Meet Samantha Werth, Animal Biology Graduate Student and Grad Slam Finalist
Samantha Werth (she/her)
Program, Degree, and Year of Study
Animal Biology, Ph.D., 6th year
Sustainable Livestock Production
Previous Degree(s) & College(s)
B.S. in Animal Science from UC Davis
M.S. in Animal Biology from UC Davis
Title of Grad Slam Presentation
To Eat Meat or Not To Eat Meat: What's Really at Steak?
Describe your presentation style in three words.
Thought Provoking, Concise
What did you do to prepare for Grad Slam?
To prepare for Grad Slam, I first worked out a script with the goal of describing the key points of my research in as few words as possible. After practicing my presentation several times, I narrowed down the script even further, making sure that I could successfully get through everything in the three minute time cap.
I also talked a lot with people outside of my program about my research so that I could learn from those interactions on how best to present my work to those outside of my field.
What initially attracted you to your field of study?
As a San Diego native with no background in agriculture, my time as an undergraduate Animal Science major at UC Davis really helped to shape my research interests. My coursework taught me the "how?" and "why?" behind livestock production, and instilled in me a respect for agriculture and those who produce our food.
In my coursework, I also learned about the 2050 Challenge—the need to feed a growing global population in the face of climate change. These learning experiences led me to question, "How can we produce more food with fewer resources in order to meet the nutritional needs of a growing global population?" The possibility to help answer this question and work towards creating a sustainable food supply is what attracted me to my field of study: sustainable livestock production.
Grad Slam is about presenting complex ideas for a general audience. Why would people want to learn more about your research?
How our food choices impact the environment is a prevalent topic today. It is common to see foods pitted against each other as one being more sustainable than another. However, this discussion around the sustainability of our food choices rarely takes into account the full scope of sustainability or of food production.
With my research I aim to present a more complete picture of what sustainable food production means and what trade-offs might be associated with our food choices so that people can make informed decisions on what foods to eat and feel confident with those decisions.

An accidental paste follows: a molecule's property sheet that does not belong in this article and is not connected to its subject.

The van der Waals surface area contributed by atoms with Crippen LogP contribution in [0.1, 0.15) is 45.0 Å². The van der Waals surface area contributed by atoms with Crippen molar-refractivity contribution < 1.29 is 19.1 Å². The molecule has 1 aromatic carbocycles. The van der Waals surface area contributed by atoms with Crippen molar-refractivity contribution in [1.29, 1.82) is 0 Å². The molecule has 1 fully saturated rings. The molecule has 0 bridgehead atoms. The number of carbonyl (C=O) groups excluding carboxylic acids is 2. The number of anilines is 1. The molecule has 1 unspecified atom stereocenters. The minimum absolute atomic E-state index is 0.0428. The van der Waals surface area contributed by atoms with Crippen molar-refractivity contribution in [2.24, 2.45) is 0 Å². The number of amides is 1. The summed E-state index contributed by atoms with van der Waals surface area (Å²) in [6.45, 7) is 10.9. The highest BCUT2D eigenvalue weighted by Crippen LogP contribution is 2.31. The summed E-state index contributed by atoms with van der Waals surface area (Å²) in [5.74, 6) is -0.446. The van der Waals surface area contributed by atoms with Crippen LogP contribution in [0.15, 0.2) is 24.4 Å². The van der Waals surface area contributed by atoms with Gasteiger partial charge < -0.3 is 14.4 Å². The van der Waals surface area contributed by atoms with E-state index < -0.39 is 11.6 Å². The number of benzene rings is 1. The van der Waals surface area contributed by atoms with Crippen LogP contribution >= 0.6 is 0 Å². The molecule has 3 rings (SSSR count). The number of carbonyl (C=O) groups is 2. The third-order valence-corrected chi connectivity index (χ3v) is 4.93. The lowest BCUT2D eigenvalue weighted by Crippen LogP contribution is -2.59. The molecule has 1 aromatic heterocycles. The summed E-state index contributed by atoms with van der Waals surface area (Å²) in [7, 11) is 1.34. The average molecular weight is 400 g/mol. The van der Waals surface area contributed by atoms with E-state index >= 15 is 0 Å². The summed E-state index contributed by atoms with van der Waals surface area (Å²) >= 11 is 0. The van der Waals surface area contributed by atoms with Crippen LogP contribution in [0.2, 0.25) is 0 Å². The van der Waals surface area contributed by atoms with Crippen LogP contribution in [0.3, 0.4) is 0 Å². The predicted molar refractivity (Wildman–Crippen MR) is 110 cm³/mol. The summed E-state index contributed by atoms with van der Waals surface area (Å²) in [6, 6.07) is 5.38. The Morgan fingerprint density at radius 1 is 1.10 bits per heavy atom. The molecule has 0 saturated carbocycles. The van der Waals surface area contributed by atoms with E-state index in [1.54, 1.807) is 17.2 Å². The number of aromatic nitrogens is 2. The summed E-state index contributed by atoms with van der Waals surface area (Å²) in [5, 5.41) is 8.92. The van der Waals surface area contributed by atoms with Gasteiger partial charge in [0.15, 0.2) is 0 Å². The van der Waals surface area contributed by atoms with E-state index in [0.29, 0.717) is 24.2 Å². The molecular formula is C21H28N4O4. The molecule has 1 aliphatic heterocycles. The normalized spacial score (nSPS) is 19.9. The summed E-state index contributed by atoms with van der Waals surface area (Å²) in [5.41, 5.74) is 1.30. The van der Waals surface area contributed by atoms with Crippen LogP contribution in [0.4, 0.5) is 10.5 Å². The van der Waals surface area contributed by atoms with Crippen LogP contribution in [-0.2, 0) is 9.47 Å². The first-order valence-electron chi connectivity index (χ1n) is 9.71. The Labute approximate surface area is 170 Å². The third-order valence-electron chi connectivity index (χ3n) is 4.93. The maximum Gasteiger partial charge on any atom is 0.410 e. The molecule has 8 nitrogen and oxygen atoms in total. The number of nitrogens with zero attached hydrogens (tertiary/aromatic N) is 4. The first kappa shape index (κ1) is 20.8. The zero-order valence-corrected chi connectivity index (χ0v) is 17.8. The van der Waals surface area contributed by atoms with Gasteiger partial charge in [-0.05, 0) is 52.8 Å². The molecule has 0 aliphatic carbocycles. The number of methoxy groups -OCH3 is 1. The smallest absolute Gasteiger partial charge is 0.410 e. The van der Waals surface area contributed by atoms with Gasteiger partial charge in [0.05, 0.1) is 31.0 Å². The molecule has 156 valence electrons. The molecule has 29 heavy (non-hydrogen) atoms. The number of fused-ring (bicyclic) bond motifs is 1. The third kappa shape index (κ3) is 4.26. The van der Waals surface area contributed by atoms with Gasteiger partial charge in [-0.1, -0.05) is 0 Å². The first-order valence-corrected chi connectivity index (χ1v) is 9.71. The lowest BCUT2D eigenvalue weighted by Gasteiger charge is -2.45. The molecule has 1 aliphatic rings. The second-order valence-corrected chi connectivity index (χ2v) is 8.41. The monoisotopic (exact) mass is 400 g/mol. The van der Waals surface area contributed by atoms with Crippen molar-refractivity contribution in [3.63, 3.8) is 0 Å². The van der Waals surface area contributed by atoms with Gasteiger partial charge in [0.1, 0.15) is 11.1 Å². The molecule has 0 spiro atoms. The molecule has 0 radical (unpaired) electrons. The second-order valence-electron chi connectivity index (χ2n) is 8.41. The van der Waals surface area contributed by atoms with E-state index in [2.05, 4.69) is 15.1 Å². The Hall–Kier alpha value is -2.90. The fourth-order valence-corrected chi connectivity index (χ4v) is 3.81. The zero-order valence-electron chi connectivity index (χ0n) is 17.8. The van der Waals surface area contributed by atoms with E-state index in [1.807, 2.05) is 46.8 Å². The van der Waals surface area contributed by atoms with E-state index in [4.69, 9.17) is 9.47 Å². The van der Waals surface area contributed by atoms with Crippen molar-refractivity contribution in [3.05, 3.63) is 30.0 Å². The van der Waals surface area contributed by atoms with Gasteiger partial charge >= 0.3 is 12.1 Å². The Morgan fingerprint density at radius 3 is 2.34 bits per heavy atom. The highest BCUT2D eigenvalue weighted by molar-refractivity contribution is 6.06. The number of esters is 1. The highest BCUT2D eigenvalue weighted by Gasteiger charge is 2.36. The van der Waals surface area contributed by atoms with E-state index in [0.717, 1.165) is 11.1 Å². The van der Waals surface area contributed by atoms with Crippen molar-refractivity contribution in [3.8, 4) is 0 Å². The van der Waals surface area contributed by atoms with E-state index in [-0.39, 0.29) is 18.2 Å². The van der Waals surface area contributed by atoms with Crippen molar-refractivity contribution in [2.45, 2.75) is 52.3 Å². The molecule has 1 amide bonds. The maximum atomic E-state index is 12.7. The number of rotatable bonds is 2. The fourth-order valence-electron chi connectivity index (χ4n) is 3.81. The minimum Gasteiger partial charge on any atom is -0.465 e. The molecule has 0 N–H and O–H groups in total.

What do you like to do in your free time?
I'm currently full steam ahead on writing my dissertation so free time is a thing of the past. But when I am able to step away from my computer I enjoy going to workout at my local gym, Performance 22, or going for walks with my housemate and her two French bulldogs. I also enjoy getting out of Davis to hike and to explore restaurants in Sacramento, Napa, and San Francisco.
Do you have any mentors who helped you develop your interest and strength in research communication? If so, how did they help you?
My PI, Dr. Frank Mitloehner, has been instrumental in helping me to develop my interest and strength in research communication. Throughout my time in his lab, Dr. Mitloehner has conveyed to me the importance of communicating the work that we do and to do so in a manner that is digestible for any audience.
He has also instilled in me the importance of keeping the science at the forefront of everything that we do. Dr. Mitloehner has provided me with several opportunities to present my research and interact with people at a variety of events, from this I have learned how to engage with people of varying backgrounds and how to effectively communicate my research.
Where do you see yourself in 10 years?
In 10 years I hope to be working as a key policy advisor at the state or federal level. I plan to apply my expertise and use an evidence-based approach to inform policymakers on the science behind topics related to agriculture, livestock, and the environment.
Learn More About UC Davis Grad Slam Finalists
Good luck at the competition, Samantha. Be sure to read all of the Grad Slam Finalist Profiles.
Watch the Final Round Virtual Competition
This year, the continuing COVID-19 pandemic has added a new video component to the already challenging public speaking event. The finalists will compete against each other at the UC Davis Final Round during National Graduate and Professional Student Appreciation Week. Cheer on the Grad Slam finalists virtually on Thursday, April 8, from 1:00 p.m. - 3:00 p.m. RSVP to reserve your spot!
The winner of the campus final round will have the opportunity to compete at the University of California-wide competition on May 7. In 2019, UC Davis champion and Plant Biology Ph.D. candidate Katie Murphy went on to win the top University of California prize of $6,000. Visit the Grad Slam website to learn more about UC Davis Grad Slam.
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